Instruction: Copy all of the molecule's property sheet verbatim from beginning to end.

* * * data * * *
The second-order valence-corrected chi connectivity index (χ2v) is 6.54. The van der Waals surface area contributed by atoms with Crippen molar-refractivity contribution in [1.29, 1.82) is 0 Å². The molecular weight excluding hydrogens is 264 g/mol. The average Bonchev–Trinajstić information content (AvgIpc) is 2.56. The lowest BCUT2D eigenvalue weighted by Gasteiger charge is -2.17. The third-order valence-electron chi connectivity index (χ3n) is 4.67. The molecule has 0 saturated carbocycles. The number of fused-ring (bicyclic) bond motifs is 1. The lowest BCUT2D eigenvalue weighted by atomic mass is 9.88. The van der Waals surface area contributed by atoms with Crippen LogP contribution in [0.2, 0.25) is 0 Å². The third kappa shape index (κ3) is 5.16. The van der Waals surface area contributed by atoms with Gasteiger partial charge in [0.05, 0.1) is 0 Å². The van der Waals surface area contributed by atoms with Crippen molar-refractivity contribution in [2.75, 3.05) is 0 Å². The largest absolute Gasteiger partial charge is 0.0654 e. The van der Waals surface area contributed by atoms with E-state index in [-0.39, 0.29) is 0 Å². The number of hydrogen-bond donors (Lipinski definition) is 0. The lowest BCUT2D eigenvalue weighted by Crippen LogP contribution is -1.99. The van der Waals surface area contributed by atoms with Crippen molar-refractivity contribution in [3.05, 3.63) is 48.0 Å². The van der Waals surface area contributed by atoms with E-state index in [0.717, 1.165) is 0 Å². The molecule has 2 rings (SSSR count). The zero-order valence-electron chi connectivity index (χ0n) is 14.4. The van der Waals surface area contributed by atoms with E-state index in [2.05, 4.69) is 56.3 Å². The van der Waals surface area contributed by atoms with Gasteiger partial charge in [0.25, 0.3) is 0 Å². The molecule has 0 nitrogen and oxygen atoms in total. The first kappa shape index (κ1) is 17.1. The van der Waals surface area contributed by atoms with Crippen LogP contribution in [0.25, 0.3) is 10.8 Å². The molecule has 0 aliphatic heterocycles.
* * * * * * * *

The second-order valence-corrected chi connectivity index (χ2v) is 6.54. The van der Waals surface area contributed by atoms with Crippen molar-refractivity contribution in [1.29, 1.82) is 0 Å². The molecular weight excluding hydrogens is 264 g/mol. The average Bonchev–Trinajstić information content (AvgIpc) is 2.56. The lowest BCUT2D eigenvalue weighted by Gasteiger charge is -2.17. The third-order valence-electron chi connectivity index (χ3n) is 4.67. The molecule has 0 saturated carbocycles. The number of fused-ring (bicyclic) bond motifs is 1. The lowest BCUT2D eigenvalue weighted by atomic mass is 9.88. The van der Waals surface area contributed by atoms with Crippen LogP contribution in [0.2, 0.25) is 0 Å². The third kappa shape index (κ3) is 5.16. The van der Waals surface area contributed by atoms with Gasteiger partial charge in [0.05, 0.1) is 0 Å². The van der Waals surface area contributed by atoms with Crippen molar-refractivity contribution in [2.75, 3.05) is 0 Å². The largest absolute Gasteiger partial charge is 0.0654 e. The van der Waals surface area contributed by atoms with E-state index in [-0.39, 0.29) is 0 Å². The number of hydrogen-bond donors (Lipinski definition) is 0. The lowest BCUT2D eigenvalue weighted by Crippen LogP contribution is -1.99. The van der Waals surface area contributed by atoms with Crippen molar-refractivity contribution in [3.05, 3.63) is 48.0 Å². The van der Waals surface area contributed by atoms with E-state index in [0.717, 1.165) is 0 Å². The molecule has 2 rings (SSSR count). The zero-order valence-electron chi connectivity index (χ0n) is 14.4. The van der Waals surface area contributed by atoms with E-state index in [2.05, 4.69) is 56.3 Å². The van der Waals surface area contributed by atoms with Gasteiger partial charge in [0.25, 0.3) is 0 Å². The molecule has 0 nitrogen and oxygen atoms in total. The first kappa shape index (κ1) is 17.1. The van der Waals surface area contributed by atoms with Crippen LogP contribution in [0.25, 0.3) is 10.8 Å². The molecule has 0 aliphatic heterocycles.